Kidney Buddies Forever
How a novel technology enabled a generous donor to save a colleague's life
Donating a kidney to another person while you are still living is one of the most altruistic acts a person can do. But it's not unusual for a donor kidney to be considered too "anatomically complex," leaving the recipient to search for a new donor. Hackensack University Medical Center became the first in New Jersey and the second in the world to use an innovative robotic surgical imaging technology to confirm that Judy Herman could donate her left kidney to Mark Eisen, making them — in Mark's words — "kidney buddies forever." And more recently, the hospital became one of the first centers to use the technology as a GPS-like aid to provide helpful navigation during robotic surgery to remove a donor kidney.
Putting Out the Call
Mark Eisen, 63, a Key Account Manager in the dental industry, learned in fall 2020 that he had end-stage kidney failure and needed a new kidney. "I knew I had kidney trouble, but I didn't think it would get that bad," said Mark, who was living with type 2 diabetes. The Park Ridge Fire Department, where Mark volunteers and is known as one of the firehouse's best cooks (he earned the nickname "Cookey" while in the U.S. Navy) put out the call for a kidney on their website.
The message spread to local news, too, reaching the homes of the many people who knew Cookey as a member of the local Elks Club and American Legion and as a cook for high school spaghetti dinners and the New York-to-Washington DC Police Unity Bike Tour. He also set up a microsite through Hackensack University Medical Center, attracting hundreds of interested people, of whom 32 were potential donors.
The Perfect Match
Judy Herman, 59, never had children, but she knew she wanted to give someone life in another way. Watching a television show where a contestant promoted the cause of living organ donation gave her the idea to donate a kidney. In early 2019, when she began her medical evaluation to donate through another hospital, scans showed that she had a mass on her spleen, which she had removed that May.
Judy knew Cookey from the times they had crossed paths when she was an EMT for a local ambulance corps. "When I read in a local paper in January 2021 that he needed a kidney, it reawakened my desire to be a donor. I felt it was meant to be that I saved my kidney for him," she explained. She turned out to be a perfect match. They sat down with Cookey's wife, Marcia, over a three-hour dinner to get to know each other, and by the end of the evening went from acquaintances to close friends.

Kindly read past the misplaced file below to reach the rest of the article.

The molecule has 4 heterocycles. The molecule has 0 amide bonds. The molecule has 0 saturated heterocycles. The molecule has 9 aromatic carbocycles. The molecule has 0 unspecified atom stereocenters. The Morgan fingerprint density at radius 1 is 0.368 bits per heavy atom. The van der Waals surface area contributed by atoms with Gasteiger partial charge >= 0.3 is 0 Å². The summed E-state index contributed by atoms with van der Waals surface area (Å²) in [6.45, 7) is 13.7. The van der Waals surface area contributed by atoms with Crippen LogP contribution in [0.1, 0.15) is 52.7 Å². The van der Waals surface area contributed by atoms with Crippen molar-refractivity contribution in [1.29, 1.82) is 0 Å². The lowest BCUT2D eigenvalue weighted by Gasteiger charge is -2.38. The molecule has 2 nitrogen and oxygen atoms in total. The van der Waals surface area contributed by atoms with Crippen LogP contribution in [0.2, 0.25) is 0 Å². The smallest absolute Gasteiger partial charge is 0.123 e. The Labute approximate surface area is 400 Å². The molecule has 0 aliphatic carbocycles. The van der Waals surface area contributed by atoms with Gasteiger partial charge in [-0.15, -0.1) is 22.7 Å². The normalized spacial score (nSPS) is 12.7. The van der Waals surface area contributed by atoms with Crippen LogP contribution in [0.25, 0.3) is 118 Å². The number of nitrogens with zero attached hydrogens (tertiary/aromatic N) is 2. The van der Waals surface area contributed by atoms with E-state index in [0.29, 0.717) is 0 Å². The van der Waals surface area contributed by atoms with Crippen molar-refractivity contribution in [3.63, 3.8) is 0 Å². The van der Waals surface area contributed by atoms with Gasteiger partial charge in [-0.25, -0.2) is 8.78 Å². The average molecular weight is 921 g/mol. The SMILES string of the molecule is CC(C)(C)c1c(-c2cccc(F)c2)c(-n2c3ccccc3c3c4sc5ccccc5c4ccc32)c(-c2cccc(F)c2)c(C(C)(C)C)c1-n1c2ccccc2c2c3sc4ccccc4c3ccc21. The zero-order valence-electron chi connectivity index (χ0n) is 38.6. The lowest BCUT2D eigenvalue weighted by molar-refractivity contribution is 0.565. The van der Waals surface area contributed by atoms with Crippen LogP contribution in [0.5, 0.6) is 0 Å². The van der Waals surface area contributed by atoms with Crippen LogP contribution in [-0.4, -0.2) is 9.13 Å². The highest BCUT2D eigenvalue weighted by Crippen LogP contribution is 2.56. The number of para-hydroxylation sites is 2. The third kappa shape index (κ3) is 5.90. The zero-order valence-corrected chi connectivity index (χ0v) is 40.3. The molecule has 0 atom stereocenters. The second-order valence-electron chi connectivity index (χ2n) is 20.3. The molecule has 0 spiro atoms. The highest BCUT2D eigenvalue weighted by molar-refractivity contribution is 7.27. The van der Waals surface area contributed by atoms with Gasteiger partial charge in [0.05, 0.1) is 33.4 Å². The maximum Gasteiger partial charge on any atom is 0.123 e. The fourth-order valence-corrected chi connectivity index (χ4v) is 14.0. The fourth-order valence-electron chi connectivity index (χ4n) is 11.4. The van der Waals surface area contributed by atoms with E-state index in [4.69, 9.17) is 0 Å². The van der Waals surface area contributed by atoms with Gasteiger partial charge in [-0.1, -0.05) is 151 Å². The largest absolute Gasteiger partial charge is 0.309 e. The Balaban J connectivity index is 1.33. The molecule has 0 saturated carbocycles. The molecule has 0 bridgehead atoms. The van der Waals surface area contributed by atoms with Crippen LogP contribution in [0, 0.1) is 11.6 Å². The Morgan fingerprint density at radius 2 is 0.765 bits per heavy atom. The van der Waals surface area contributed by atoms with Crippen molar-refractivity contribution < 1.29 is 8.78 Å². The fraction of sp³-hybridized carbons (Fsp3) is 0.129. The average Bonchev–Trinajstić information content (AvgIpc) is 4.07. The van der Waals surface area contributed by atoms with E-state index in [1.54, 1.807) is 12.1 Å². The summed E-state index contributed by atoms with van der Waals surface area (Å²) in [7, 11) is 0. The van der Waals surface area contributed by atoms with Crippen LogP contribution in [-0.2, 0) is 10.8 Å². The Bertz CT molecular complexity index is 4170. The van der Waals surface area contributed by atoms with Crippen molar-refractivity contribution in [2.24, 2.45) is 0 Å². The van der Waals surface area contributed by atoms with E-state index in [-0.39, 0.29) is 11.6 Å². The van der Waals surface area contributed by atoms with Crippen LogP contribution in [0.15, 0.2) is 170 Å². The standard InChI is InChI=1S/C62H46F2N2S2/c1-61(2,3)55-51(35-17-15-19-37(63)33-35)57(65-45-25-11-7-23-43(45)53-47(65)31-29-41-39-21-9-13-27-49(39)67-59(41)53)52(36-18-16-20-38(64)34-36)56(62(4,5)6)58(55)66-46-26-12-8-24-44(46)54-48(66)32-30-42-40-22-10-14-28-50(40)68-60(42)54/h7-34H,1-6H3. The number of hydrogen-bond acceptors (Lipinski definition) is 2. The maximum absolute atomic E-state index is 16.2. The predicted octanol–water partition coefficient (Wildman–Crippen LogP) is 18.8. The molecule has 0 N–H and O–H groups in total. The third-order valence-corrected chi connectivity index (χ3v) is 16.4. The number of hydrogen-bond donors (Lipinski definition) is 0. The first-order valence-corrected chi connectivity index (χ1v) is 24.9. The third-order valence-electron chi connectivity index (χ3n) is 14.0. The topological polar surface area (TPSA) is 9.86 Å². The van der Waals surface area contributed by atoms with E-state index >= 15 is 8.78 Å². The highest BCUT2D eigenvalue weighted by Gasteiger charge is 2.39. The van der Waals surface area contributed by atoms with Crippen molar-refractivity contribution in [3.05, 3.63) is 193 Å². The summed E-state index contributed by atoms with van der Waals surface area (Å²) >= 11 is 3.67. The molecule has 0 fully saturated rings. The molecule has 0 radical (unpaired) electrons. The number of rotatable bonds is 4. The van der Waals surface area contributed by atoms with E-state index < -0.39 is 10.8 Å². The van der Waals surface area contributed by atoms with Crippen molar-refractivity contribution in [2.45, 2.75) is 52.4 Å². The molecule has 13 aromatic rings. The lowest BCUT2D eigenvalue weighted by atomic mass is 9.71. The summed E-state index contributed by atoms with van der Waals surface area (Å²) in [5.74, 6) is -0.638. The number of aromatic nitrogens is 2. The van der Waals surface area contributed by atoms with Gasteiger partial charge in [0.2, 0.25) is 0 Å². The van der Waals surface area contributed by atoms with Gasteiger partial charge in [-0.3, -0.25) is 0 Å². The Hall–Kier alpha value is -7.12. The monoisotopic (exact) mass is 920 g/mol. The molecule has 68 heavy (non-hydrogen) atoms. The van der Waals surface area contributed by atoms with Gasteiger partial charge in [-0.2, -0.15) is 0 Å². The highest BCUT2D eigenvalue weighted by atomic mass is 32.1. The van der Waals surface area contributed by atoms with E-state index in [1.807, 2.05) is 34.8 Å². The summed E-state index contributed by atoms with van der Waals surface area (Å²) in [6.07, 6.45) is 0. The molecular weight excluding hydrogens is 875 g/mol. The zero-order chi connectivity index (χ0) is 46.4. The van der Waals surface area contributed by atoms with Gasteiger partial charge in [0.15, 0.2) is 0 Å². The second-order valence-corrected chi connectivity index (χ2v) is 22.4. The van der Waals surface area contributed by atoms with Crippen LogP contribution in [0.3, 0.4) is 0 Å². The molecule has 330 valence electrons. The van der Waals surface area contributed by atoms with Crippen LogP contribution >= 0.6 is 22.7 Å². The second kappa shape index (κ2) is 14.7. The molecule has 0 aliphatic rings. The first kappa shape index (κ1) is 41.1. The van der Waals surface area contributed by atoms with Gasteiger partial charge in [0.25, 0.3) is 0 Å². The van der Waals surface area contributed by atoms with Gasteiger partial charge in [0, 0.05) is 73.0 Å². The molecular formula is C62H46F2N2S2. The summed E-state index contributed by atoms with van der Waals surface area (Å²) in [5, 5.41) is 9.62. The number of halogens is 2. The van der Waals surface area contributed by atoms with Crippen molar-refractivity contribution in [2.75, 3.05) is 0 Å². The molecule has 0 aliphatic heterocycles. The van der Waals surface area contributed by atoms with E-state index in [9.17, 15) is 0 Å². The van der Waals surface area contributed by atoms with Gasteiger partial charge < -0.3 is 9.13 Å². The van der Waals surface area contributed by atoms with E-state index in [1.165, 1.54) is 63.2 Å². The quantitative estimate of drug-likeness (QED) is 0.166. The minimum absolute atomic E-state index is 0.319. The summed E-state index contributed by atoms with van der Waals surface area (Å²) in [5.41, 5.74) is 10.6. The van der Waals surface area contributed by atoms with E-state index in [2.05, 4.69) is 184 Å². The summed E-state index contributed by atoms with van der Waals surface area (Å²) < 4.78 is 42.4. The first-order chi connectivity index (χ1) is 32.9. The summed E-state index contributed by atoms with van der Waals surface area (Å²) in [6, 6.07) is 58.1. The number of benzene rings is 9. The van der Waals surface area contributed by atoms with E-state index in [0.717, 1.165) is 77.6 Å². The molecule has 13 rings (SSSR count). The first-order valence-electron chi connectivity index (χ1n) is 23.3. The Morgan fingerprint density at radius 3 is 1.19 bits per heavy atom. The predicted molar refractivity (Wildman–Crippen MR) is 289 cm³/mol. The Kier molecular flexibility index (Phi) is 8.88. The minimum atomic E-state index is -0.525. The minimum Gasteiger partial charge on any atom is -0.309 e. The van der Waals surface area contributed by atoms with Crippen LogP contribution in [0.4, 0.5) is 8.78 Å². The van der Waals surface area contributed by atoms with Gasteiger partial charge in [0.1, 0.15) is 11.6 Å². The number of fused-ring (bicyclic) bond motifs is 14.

The Greatest Gift
Judy knew that Cookey wanted to be healthy enough to attend his son's wedding on Martha's Vineyard on Memorial Day weekend, so they moved as quickly as they could. As part of her assessment to be a donor, usual CT scanning was used with a novel software called IRIS. Using this innovative technology, a virtual 3D model of Judy's kidney was created, which her surgeon, chief of Living Donor Kidney Surgery and vice chair of Urology, Ravi Munver, MD, was able to view on an iOS device before and during surgery to help guide the operation.
The spleen is a landmark for the left kidney, but in Judy that space became filled with intestinal tissue after her spleen was removed. Thanks to the IRIS technology, Dr. Munver knew exactly how to proceed to remove her kidney, which he did successfully on April 5. Transplant surgeon Vikram Wadhera, MD, then transplanted the new kidney into Mark. Judy was able to return to her home in Emerson 24 hours later, returning to her full workload six weeks later as an EMT for a mobile urgent care service.
Mark remained in the hospital for five days and recovered well, and attending his son's log-awaited wedding. He's now 50 pounds lighter, feels healthier than he's felt in years, and treasures the gift of time Judy gave him to be with his family. "If it wasn't for Judy, I couldn't have made the wedding. She is a savior in my eyes," said Mark, whose thanks to Judy included a silver kidney on a necklace. He is also grateful to Hackensack University Medical Center for the exceptional care he received. "It was like nothing I've ever had anywhere else — so informative, supportive, understanding, and caring," he added.
Transforming Kidney Surgery
Hackensack University Medical Center urologic surgeons have extraordinary experience using IRIS technology to assess the kidneys of patients with kidney cancer before surgery. The additional information afforded by the approach has enabled some patients who would have had an entire kidney removed to have a partial nephrectomy instead (removal of only the tumor while leaving remaining functional kidney tissue in place). Since early 2020, the kidney donor surgeons have been using IRIS imaging to assess the kidneys of every living kidney donor who comes through their doors — enabling them to better plan surgery and resulting in faster, more efficient, and safer operations.
Noted Dr. Munver, "We have not rejected a single donor since we started utilizing this technology, including patients with complex anatomy who might have otherwise been rejected based on conventional CT imaging results."
In fall 2021, Dr. Munver and fellow urologic surgeon Michael Degen, MD, performed the hospital's first robotic surgical donor nephrectomies and used IRIS technology to guide the way. Sitting at the robotic surgical console, the surgeons could plug in a smartphone into the robotic system and simultaneously see both the live surgical field as well as the IRIS-generated 3D kidney images, side by side — enabling them to plan the most effective surgical route. The surgical team plans to expand the use of the technology for both preoperative planning and intraoperative navigation during living donor kidney removal surgery.